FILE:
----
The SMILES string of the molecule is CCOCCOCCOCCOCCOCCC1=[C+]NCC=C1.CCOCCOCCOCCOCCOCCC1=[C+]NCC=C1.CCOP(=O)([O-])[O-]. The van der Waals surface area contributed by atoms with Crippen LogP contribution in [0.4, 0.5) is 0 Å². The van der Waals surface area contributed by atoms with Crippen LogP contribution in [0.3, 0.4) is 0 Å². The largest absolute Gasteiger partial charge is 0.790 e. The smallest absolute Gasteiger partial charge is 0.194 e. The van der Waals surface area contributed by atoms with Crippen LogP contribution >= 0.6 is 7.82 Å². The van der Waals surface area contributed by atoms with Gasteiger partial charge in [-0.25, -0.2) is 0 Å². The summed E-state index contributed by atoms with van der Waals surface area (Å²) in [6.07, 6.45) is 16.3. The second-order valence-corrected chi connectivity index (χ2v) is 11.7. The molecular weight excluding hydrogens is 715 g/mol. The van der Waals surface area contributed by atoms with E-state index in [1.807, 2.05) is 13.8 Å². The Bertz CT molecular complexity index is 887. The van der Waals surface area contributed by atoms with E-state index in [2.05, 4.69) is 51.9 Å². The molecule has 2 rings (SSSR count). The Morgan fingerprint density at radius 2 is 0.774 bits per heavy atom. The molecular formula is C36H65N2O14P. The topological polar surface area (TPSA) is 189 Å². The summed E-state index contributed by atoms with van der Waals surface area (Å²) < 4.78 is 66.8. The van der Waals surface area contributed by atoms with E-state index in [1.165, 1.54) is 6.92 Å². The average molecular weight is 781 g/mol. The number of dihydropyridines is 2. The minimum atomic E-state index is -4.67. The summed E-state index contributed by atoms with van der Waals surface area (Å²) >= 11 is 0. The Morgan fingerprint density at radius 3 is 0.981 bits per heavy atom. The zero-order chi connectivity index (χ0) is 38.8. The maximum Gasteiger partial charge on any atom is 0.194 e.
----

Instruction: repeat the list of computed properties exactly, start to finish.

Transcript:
The SMILES string of the molecule is CCOCCOCCOCCOCCOCCC1=[C+]NCC=C1.CCOCCOCCOCCOCCOCCC1=[C+]NCC=C1.CCOP(=O)([O-])[O-]. The van der Waals surface area contributed by atoms with Crippen LogP contribution in [0.4, 0.5) is 0 Å². The van der Waals surface area contributed by atoms with Crippen LogP contribution in [0.3, 0.4) is 0 Å². The largest absolute Gasteiger partial charge is 0.790 e. The smallest absolute Gasteiger partial charge is 0.194 e. The van der Waals surface area contributed by atoms with Crippen LogP contribution >= 0.6 is 7.82 Å². The van der Waals surface area contributed by atoms with Gasteiger partial charge in [-0.25, -0.2) is 0 Å². The summed E-state index contributed by atoms with van der Waals surface area (Å²) in [6.07, 6.45) is 16.3. The second-order valence-corrected chi connectivity index (χ2v) is 11.7. The molecular weight excluding hydrogens is 715 g/mol. The van der Waals surface area contributed by atoms with E-state index in [1.807, 2.05) is 13.8 Å². The Bertz CT molecular complexity index is 887. The van der Waals surface area contributed by atoms with E-state index in [2.05, 4.69) is 51.9 Å². The molecule has 2 rings (SSSR count). The Morgan fingerprint density at radius 2 is 0.774 bits per heavy atom. The molecular formula is C36H65N2O14P. The topological polar surface area (TPSA) is 189 Å². The summed E-state index contributed by atoms with van der Waals surface area (Å²) < 4.78 is 66.8. The van der Waals surface area contributed by atoms with E-state index in [1.165, 1.54) is 6.92 Å². The average molecular weight is 781 g/mol. The number of dihydropyridines is 2. The minimum atomic E-state index is -4.67. The summed E-state index contributed by atoms with van der Waals surface area (Å²) >= 11 is 0. The Morgan fingerprint density at radius 3 is 0.981 bits per heavy atom. The zero-order chi connectivity index (χ0) is 38.8. The maximum Gasteiger partial charge on any atom is 0.194 e.